4-20 mA Current Loop

The 4-20 mA current loop remains one of the most dominant types of analog output in the industry today.

In this article, I will examine the history of the 4-20 mA loop, its wide use in fixed gas detection, and its advantages and disadvantages.

What is a 4-20 mA current loop?

The4-20 mA current loop especially refers to the wire connecting the sensor to a receiver that receives the 4-20 mA signal and then returns to the transmitter. 

The history of 4-20 mA current loop

At the beginning of industry automation, most mechanical devices were controlled by a pneumatic signal.

These systems were costly, bulky, and difficult to repair. The control signal that was used back then was 3-15 psi.

With the huge development of electronics in the 1950s, electronic devices became cheaper, and eventually, the old pneumatic 3-15 psi systems were replaced by the analog controllers that used the 4-20 mA.

Why 4-20, and why not 0-20 mA?

Now we know that the control signal picked was 4-20mA. I often ask why 4-20 mA and not 0-20 mA. The simple answer is that there was a problem with the dead zero.

What is a dead zero issue?

A dead zero is when you start the lowest signal with 0 mA, and the controller cannot differentiate if the 0 mA is because the sensor detects the lowest signal value or there is an open circuit.

If you have an H2S sensor that detects 0 to 100 ppm, it will show 0mA when there is 0 ppm of H2S and 0mA when an open circuit is in the loop. This will have a huge impact on process control.

How do you solve a dead zero issue?

The solution was simple: start with a number above zero; in the same example, if the sensor reads zero, it will send 4 mA, and if there is an open circuit, it will send a 0 mA signal; the problem is solved.

Why 4 mA?

We said above that to solve the dead zero issue, the value needed to start at greater than zero. The next question is why 4 mA and not another value? Here is the answer.

Electronic chips require at least 3mA to work.

Electronic chips were introduced to move from mechanical controllers to electronic ones; those chips require a minimum of 3 mA of current to function, so a margin of 4 mA is taken as a reference.

The 20% bias

The original control signal was 3-15 psi, the 20% of 15 is 3, and the 20% of 20mA is 4mA.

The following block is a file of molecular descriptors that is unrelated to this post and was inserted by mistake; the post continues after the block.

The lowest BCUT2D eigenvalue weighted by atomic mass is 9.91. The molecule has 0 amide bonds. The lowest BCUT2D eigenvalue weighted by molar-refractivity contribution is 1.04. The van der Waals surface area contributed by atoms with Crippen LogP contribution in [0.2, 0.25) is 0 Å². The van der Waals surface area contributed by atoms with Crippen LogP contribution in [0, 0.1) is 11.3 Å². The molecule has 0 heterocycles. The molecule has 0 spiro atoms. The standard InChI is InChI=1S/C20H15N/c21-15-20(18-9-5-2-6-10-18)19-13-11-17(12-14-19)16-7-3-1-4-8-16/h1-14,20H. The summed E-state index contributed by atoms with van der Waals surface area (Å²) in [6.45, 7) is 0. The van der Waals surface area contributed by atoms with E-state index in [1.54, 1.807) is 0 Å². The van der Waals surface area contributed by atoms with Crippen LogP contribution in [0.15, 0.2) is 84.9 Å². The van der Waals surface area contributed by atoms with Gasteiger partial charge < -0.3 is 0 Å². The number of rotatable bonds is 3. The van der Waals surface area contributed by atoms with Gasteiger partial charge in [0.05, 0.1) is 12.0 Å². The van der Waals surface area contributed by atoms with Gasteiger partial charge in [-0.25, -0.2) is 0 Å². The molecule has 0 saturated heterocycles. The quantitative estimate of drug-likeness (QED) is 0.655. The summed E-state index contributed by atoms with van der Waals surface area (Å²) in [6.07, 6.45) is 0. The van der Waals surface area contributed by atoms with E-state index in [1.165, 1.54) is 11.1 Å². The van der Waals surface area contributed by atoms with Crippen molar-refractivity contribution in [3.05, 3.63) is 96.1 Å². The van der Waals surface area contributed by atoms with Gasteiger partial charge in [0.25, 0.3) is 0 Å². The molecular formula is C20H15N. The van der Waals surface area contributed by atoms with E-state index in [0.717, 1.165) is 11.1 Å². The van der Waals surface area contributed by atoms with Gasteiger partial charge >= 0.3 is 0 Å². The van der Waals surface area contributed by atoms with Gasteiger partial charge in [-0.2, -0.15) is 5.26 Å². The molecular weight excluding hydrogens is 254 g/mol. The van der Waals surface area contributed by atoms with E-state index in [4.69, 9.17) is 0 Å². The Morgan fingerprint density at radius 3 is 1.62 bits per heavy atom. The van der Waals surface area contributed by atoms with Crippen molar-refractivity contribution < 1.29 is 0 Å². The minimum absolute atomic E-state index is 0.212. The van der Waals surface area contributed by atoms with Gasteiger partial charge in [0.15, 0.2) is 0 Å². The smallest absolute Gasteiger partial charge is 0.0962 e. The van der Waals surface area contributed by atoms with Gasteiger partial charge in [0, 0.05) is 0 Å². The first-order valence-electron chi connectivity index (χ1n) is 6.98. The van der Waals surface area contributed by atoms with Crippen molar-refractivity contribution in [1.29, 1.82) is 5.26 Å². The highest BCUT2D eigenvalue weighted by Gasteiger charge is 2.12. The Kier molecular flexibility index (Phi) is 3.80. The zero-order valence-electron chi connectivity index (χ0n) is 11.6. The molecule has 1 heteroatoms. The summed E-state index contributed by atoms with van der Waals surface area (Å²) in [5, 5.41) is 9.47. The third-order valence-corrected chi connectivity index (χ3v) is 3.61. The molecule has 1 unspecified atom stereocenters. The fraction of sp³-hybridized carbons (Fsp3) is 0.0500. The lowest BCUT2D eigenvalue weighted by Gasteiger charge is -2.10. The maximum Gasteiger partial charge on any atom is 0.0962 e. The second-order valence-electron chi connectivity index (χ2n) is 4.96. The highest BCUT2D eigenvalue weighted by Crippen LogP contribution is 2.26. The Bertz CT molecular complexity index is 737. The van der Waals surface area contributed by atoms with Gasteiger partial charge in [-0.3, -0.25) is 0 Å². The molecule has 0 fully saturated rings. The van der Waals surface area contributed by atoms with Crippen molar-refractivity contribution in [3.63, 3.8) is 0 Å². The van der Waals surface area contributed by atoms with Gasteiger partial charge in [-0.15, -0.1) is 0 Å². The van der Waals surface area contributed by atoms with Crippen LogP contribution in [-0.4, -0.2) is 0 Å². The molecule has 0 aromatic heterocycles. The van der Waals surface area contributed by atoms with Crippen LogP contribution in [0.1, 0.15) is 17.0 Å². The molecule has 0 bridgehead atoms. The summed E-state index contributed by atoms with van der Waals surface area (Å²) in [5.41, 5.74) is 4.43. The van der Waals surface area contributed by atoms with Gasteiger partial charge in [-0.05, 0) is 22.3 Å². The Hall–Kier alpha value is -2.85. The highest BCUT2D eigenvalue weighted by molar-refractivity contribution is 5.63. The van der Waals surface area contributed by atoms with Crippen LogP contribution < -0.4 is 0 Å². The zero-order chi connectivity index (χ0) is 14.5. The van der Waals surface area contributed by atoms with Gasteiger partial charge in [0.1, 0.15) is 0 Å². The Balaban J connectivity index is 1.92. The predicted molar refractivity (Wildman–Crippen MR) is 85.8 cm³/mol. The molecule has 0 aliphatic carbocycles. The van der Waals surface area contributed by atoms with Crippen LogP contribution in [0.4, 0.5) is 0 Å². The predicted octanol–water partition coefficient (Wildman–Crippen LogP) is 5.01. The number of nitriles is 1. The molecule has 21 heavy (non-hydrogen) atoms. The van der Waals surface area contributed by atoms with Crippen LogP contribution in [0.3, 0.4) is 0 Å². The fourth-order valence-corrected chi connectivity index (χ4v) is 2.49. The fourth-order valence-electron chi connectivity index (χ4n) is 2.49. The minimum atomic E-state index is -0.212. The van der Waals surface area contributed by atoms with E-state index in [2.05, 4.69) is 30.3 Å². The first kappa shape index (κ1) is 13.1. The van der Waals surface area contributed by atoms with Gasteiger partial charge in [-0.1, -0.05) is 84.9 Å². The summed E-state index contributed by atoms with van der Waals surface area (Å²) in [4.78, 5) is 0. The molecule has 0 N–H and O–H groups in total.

Why 20mA?

There are three reasons why 20mA was picked:

The human heart can withstand up to 30mA

20 mA is used as the maximum because the human heart can withstand only 30 mA of current. So, from a safety point of view, 20 mA is chosen.

1:5 rule

The 4-20mA was designed to replace the old 3-15 psi control signal. Since most instruments at the time were using this signal, the new signal needed to follow the same pattern.

Lineality 

The current signal being lineal makes designing and implementing the control system using the 4-20 mA signal easier.

Easy to design

Most industrial transmitters are powered with 24V, and since the signal obeys Ohms law V=IR, it is easier to design devices connected to the 4-20 mA loop.

Simple calculations

A signal ranging from 4-20mA makes it very easy to calculate the expected values. Here are the estimated current values if we have a sensor that detects the 0 to 100 range.

0-4 mA

25-8 mA

50-12 mA

75-16 mA

100-20 mA

It is that simple.

Simple conversion to 1-5V

Converting the signal to a digital signal is necessary for other elements of industry automation to interpret it.

Most ADC (Analog to Digital Converters) use voltage to convert the signal. Using the precision 250ohm resistor makes it easier to convert the analog signal to a digital one, using the ohms law V=IR.

Advantages of 4-20 mA current loop

Worldwide industry standard

Since it is easier to implement and design control loops with 4-20 mA signal, it is widely used in many industrial automation industry.

Easy to connect and configure

The 4-20 mA loop is easy to design, configure, and wire. It does not require extensive training to wire or configure, so it is used in most applications.

Less sensitive to electronic noise

Electronic noise can affect the information the cables are carrying. Since the signal is transported as a current, it is less sensitive to electronic noise than voltage.

Fault detection using live zero

Since the signal starts at 4 mA, it is straightforward to know if there is a fault in the loop; if we receive 0 mA, we know there is a fault somewhere.

You can use a simple multimeter to detect a fault.

Since the loop will carry current, you can measure the current using a simple $10 multimeter, reducing the diagnostic time and fault detection cost.

Disadvantages of the 4-20 loop

There are few disadvantages of using the 4-20 mA loop, for me these two are the main ones.

The current may introduce a magnetic field.

The current may introduce magnetic fields and crosstalk to the parallel cables; this can be solved by using twisted wire cables.

One pair of cables can only carry one process.

This is huge. When you design a control loop using a 4-20mA signal, you must know that one loop can only control one process variable.

So, if you have many loops, you will need more cables, increasing the installation cost and eventually making the fault diagnostic more complicated.

Conclusion

We looked at the famous 4-20mA current loop, the history of the 4-20 mA loop, the reason it is widely used in fixed gas detection, and its advantages and disadvantages.

If you have anything to add to this or a question please leave your comment below, thank you for reading.

 

Leave a Reply